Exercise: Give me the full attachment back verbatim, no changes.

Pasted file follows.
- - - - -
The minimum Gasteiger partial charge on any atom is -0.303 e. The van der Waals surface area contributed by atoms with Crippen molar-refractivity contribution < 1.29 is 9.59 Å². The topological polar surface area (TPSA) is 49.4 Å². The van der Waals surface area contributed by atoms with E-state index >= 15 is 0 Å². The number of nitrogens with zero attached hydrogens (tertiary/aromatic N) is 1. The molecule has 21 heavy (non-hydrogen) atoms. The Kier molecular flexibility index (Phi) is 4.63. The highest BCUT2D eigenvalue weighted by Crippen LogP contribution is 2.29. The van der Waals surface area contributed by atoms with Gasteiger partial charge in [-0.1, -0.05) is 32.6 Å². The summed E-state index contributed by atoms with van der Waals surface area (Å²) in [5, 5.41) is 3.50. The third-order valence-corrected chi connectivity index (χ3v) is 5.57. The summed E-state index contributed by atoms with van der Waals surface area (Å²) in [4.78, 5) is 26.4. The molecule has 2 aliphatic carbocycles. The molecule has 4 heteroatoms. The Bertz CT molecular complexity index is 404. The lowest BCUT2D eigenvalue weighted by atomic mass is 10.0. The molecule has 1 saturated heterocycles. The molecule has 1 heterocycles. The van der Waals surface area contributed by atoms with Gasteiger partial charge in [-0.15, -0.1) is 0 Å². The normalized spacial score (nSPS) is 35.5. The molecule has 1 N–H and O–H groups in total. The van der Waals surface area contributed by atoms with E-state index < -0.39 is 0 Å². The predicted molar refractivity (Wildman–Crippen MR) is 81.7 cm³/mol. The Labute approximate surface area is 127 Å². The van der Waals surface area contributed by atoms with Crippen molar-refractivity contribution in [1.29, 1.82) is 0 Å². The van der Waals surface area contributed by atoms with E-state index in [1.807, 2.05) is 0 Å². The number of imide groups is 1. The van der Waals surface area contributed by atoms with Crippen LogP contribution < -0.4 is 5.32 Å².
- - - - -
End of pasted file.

The minimum Gasteiger partial charge on any atom is -0.303 e. The van der Waals surface area contributed by atoms with Crippen molar-refractivity contribution < 1.29 is 9.59 Å². The topological polar surface area (TPSA) is 49.4 Å². The van der Waals surface area contributed by atoms with E-state index >= 15 is 0 Å². The number of nitrogens with zero attached hydrogens (tertiary/aromatic N) is 1. The molecule has 21 heavy (non-hydrogen) atoms. The Kier molecular flexibility index (Phi) is 4.63. The highest BCUT2D eigenvalue weighted by Crippen LogP contribution is 2.29. The van der Waals surface area contributed by atoms with Gasteiger partial charge in [-0.1, -0.05) is 32.6 Å². The summed E-state index contributed by atoms with van der Waals surface area (Å²) in [5, 5.41) is 3.50. The third-order valence-corrected chi connectivity index (χ3v) is 5.57. The summed E-state index contributed by atoms with van der Waals surface area (Å²) in [4.78, 5) is 26.4. The molecule has 2 aliphatic carbocycles. The molecule has 4 heteroatoms. The Bertz CT molecular complexity index is 404. The lowest BCUT2D eigenvalue weighted by atomic mass is 10.0. The molecule has 1 saturated heterocycles. The molecule has 1 heterocycles. The van der Waals surface area contributed by atoms with Gasteiger partial charge in [-0.15, -0.1) is 0 Å². The normalized spacial score (nSPS) is 35.5. The molecule has 1 N–H and O–H groups in total. The van der Waals surface area contributed by atoms with E-state index < -0.39 is 0 Å². The predicted molar refractivity (Wildman–Crippen MR) is 81.7 cm³/mol. The Labute approximate surface area is 127 Å². The van der Waals surface area contributed by atoms with Crippen molar-refractivity contribution in [1.29, 1.82) is 0 Å². The van der Waals surface area contributed by atoms with E-state index in [1.807, 2.05) is 0 Å². The number of imide groups is 1. The van der Waals surface area contributed by atoms with Crippen LogP contribution < -0.4 is 5.32 Å².